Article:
ComEd takes flights to protect birds around power linesMay 7, 2021
As part of ComEd’s commitment to protecting birds around power lines and minimizing the potential for power outages, the energy company took to the skies to get a bird’s eye view of northern Illinois.
Two biologists traveled via helicopter over three days to search for active eagle and osprey nests located on or near ComEd’s equipment. The results identified that there are currently 93 eagle and 22 osprey nests in ComEd’s service territory.
Nests found during survey
The next step is to evaluate each ComEd pole near these nesting locations to assess if they are avian safe. Since birds often sit at the top of the poles, ComEd may retrofit them, which adds space so there is no risk for electrocution. ComEd will also assess the nests found during the survey and relocate them on platforms if there is a safety risk.
Nest on platform
“We’re committed to finding innovative solutions to ensure our customers have reliable power,” said Sara Race, ComEd principal environmental program manager. “It’s the best of both worlds when we’re also able to protect wildlife in the process.”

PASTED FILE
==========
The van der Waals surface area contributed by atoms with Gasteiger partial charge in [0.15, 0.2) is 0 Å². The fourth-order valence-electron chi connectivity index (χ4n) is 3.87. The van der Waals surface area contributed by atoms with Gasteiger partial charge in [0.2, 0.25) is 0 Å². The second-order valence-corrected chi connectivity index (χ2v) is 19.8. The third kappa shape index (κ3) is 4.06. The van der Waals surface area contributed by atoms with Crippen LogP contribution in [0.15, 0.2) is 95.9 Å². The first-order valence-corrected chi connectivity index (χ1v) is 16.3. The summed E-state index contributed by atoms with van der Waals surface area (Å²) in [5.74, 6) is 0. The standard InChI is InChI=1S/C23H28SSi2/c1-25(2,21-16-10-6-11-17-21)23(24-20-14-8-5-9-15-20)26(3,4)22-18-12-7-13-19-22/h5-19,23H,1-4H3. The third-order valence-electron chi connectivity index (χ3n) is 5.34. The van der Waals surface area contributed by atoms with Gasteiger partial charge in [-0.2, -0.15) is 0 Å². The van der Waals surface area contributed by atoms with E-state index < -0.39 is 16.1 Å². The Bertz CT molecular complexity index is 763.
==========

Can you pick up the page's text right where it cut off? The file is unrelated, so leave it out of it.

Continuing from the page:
This survey happens every five years and is part of ComEd’s Avian Protection and Management Program that launched in 2007 to minimize avian collisions with power lines and ensure birds are protected from electrocution.
Although it’s rare for a bird to collide with ComEd’s transmission lines, ComEd crews also protect birds in flight by manually installing diverters on power lines – a process that requires a transmission overhead lineworker to be hundreds of feet in the air, in a helicopter, equipped with a platform and strapped on with a safety harness, to attach the diverters to the line. This contraption helps make the lines more visible to birds to prevent collisions.